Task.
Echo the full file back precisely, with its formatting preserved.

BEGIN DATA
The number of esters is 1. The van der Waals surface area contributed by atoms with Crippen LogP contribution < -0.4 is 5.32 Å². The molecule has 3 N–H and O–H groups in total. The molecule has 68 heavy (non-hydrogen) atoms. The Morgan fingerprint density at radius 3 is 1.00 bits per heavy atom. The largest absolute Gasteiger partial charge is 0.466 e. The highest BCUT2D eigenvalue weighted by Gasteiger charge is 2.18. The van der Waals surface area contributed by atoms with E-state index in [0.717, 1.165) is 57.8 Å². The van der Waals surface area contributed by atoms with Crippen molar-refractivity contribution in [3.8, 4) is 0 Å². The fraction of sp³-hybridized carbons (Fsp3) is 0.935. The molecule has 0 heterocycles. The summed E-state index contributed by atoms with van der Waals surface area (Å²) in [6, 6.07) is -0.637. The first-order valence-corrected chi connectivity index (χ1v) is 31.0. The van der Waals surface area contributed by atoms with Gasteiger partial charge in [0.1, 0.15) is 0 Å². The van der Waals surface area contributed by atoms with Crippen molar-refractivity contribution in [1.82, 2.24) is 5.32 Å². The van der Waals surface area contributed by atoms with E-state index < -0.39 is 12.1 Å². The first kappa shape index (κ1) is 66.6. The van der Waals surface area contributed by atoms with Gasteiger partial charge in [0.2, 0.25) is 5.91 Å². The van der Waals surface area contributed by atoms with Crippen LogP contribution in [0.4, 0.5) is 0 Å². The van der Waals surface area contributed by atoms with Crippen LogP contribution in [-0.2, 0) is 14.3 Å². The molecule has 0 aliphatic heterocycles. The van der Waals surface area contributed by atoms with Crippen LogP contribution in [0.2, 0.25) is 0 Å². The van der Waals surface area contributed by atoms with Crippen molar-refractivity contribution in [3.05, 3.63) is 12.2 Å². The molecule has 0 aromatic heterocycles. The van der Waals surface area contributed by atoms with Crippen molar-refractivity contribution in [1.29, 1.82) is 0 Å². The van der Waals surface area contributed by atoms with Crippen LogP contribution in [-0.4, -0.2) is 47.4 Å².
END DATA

The number of esters is 1. The van der Waals surface area contributed by atoms with Crippen LogP contribution < -0.4 is 5.32 Å². The molecule has 3 N–H and O–H groups in total. The molecule has 68 heavy (non-hydrogen) atoms. The Morgan fingerprint density at radius 3 is 1.00 bits per heavy atom. The largest absolute Gasteiger partial charge is 0.466 e. The highest BCUT2D eigenvalue weighted by Gasteiger charge is 2.18. The van der Waals surface area contributed by atoms with E-state index in [0.717, 1.165) is 57.8 Å². The van der Waals surface area contributed by atoms with Crippen molar-refractivity contribution in [3.8, 4) is 0 Å². The fraction of sp³-hybridized carbons (Fsp3) is 0.935. The molecule has 0 heterocycles. The summed E-state index contributed by atoms with van der Waals surface area (Å²) in [6, 6.07) is -0.637. The first-order valence-corrected chi connectivity index (χ1v) is 31.0. The van der Waals surface area contributed by atoms with Gasteiger partial charge in [0.1, 0.15) is 0 Å². The van der Waals surface area contributed by atoms with Crippen molar-refractivity contribution in [1.82, 2.24) is 5.32 Å². The van der Waals surface area contributed by atoms with E-state index < -0.39 is 12.1 Å². The first kappa shape index (κ1) is 66.6. The van der Waals surface area contributed by atoms with Gasteiger partial charge in [0.2, 0.25) is 5.91 Å². The van der Waals surface area contributed by atoms with Crippen LogP contribution in [0.4, 0.5) is 0 Å². The van der Waals surface area contributed by atoms with Crippen LogP contribution in [-0.2, 0) is 14.3 Å². The molecule has 0 aliphatic heterocycles. The van der Waals surface area contributed by atoms with Crippen LogP contribution in [0.2, 0.25) is 0 Å². The van der Waals surface area contributed by atoms with Crippen molar-refractivity contribution in [3.05, 3.63) is 12.2 Å². The molecule has 0 aromatic heterocycles. The van der Waals surface area contributed by atoms with Crippen molar-refractivity contribution in [1.29, 1.82) is 0 Å². The van der Waals surface area contributed by atoms with Crippen LogP contribution in [-0.4, -0.2) is 47.4 Å².